Shocking Study Finds That Fathers Of School-Aged Daughters Are Less Sexist

A father holds his daughter's hands as she sits on his shoulders.
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According to a new study, having a school-aged daughter makes men less sexist, according to the Guardian. The research has important implications for how sexism develops, suggesting that gender stereotypes are not fixed from youth and that attitudes can develop over time.

The research was carried out by the London School of Economics and supports the idea that men become more aware of the challenges facing women when they see their own offspring grow up – something known as the “mighty girl” effect.

Dr. Joan Costa-i-Font, co-author of the research from the London School of Economics, commented on the study’s implications.

“Basically we are saying there is scope for changing attitude later in life…It is not just that we find effects on attitudes; we find effects as well on behaviors, which is important because attitudes could be cheap talk, but behaviors are not.”

While previous research examined how being a father to a daughter can change a man’s beliefs and attitudes toward gender, the new study looked at when this shift might happen.

Researchers examined data from the British household panel survey, conducted every year between 1991 and 2012, which asks people to rate their agreement with statements such as “a husband’s job is to earn money; a wife’s job is to look after the home and family, etc.” The responses came from more than 5,000 men and more than 6,300 women who were living with a child under the age of 21.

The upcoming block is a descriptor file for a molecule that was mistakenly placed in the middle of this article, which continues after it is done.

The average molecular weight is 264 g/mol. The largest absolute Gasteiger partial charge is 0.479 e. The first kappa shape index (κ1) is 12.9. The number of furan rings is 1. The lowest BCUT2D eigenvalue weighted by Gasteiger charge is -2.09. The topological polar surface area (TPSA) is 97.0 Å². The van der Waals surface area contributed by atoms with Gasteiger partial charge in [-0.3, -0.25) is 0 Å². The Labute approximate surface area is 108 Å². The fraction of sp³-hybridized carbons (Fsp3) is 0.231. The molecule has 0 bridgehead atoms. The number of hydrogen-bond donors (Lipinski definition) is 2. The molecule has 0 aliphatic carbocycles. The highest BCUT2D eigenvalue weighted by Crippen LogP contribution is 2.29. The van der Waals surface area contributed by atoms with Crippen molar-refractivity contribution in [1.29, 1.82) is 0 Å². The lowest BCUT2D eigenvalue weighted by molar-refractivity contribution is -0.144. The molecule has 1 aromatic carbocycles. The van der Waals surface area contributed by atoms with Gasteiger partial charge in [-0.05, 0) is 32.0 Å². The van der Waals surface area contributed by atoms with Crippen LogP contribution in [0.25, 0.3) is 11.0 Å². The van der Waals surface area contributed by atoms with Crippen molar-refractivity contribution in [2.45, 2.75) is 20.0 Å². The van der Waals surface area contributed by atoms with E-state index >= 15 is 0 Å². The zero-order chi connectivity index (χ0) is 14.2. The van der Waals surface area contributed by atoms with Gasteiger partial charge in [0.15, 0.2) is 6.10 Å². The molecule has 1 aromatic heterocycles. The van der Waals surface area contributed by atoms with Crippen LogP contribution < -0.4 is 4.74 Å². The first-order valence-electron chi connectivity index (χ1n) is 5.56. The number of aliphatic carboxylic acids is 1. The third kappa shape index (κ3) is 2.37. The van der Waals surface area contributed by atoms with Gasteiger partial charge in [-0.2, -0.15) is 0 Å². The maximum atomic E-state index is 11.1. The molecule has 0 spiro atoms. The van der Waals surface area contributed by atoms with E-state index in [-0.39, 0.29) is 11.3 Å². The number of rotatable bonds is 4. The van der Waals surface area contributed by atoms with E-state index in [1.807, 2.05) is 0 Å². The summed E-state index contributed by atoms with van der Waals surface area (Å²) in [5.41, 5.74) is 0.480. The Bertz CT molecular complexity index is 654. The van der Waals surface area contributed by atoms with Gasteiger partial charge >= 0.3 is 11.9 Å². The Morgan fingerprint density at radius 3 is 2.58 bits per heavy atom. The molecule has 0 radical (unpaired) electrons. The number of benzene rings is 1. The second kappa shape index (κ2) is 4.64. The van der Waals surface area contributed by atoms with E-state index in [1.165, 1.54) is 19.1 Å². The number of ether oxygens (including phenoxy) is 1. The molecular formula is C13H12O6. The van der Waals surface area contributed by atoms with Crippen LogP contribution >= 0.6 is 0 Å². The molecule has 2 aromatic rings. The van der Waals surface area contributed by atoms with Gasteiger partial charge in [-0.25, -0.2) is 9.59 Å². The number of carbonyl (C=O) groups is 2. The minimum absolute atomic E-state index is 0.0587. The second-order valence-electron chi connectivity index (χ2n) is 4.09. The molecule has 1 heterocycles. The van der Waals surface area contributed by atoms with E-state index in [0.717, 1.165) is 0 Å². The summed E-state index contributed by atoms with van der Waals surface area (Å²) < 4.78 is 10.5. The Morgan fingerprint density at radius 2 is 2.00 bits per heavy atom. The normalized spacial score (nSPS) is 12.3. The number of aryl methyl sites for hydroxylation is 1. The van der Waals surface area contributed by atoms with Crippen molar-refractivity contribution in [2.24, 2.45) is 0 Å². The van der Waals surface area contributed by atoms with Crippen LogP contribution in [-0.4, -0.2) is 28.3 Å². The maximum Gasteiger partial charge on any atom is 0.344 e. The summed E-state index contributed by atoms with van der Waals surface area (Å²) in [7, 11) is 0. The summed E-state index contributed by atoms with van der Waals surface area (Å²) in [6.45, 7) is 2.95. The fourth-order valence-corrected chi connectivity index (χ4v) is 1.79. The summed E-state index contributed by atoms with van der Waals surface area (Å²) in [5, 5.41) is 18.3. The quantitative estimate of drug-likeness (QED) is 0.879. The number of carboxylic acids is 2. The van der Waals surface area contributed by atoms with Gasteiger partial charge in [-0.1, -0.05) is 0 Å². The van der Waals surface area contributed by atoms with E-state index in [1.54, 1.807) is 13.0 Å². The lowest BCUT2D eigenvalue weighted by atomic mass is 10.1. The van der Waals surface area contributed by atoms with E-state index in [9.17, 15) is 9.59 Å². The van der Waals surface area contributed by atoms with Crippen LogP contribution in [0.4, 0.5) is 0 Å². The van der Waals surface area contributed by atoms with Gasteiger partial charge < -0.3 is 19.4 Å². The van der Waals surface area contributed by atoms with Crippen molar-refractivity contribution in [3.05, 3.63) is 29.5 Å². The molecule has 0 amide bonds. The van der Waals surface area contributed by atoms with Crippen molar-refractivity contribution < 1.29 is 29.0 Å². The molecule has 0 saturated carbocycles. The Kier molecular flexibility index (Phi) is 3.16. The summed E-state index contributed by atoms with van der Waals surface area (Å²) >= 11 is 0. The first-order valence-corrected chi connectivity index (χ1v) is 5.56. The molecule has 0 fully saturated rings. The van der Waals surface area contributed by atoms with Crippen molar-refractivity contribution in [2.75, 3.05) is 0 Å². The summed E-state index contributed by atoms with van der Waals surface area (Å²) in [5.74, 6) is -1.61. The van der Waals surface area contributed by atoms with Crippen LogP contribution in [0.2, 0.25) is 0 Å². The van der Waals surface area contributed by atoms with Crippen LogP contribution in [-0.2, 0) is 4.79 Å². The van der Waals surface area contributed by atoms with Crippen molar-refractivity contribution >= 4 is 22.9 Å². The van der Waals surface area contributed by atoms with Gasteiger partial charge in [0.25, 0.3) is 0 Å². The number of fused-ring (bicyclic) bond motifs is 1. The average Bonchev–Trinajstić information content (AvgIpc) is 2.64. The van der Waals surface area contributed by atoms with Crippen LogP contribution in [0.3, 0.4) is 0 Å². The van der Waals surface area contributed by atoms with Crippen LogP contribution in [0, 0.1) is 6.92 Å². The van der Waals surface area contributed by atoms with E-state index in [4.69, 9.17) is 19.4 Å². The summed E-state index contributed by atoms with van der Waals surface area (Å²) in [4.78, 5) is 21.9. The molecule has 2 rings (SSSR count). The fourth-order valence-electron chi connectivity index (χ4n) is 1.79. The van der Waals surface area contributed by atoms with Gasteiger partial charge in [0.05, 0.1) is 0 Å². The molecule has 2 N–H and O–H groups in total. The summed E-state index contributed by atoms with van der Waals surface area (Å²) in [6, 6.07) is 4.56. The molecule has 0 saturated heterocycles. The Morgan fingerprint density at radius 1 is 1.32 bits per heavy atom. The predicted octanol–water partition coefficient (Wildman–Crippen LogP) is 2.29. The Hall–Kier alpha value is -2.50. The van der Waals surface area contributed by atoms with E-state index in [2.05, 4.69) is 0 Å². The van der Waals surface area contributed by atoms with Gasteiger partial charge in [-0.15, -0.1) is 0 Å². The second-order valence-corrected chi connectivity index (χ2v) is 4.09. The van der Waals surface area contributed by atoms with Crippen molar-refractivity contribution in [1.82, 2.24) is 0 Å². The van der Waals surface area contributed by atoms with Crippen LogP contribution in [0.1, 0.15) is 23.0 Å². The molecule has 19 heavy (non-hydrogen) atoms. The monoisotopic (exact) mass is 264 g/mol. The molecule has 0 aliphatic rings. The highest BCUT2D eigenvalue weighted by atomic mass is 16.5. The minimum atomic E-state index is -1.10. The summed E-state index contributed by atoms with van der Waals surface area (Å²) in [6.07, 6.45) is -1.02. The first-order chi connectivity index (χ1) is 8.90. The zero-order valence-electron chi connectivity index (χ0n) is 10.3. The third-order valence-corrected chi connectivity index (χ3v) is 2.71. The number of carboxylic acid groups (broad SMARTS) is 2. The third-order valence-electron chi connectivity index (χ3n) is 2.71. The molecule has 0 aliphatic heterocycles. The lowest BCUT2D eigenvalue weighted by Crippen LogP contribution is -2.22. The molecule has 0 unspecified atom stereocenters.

After examining the levels of agreement that respondents gave for the various examples, researchers determined how responses changed over time, separating them into two categories – people who agreed with or felt neutral toward the statement and those who disagreed completely.

The interesting findings of the study determined that men were more likely to disagree with traditional and stereotyped attitudes toward women if they had a daughter, and more specifically when their daughter was school-aged.

Costa i-Font explains why raising girls can trigger such a shift in men’s beliefs.

“They experience first-hand all the issues that [exist] in a female world and then that basically moderates their attitudes towards gender norms and they become closer to seeing the full picture from the female perspective.”

However, one caveat that Costa i-Font noted was that this effect was not apparent in men who already held feminist views nor was it seen in mothers.

Natasha Devon, an author and campaigner on mental health and gender equality, believes that it is important to investigate the question further and determine how we can shift the socialization process in boys from an early age to have an impact on the attitudes of men who don’t have daughters.

“We need men to see women as human beings even if they don’t have a good relationship with their mum or sisters or have a daughter. I think we need to find out what it is specifically about having a daughter that changes men’s minds and look at how we can ingrain that more into the socialization process for all boys from an early age.”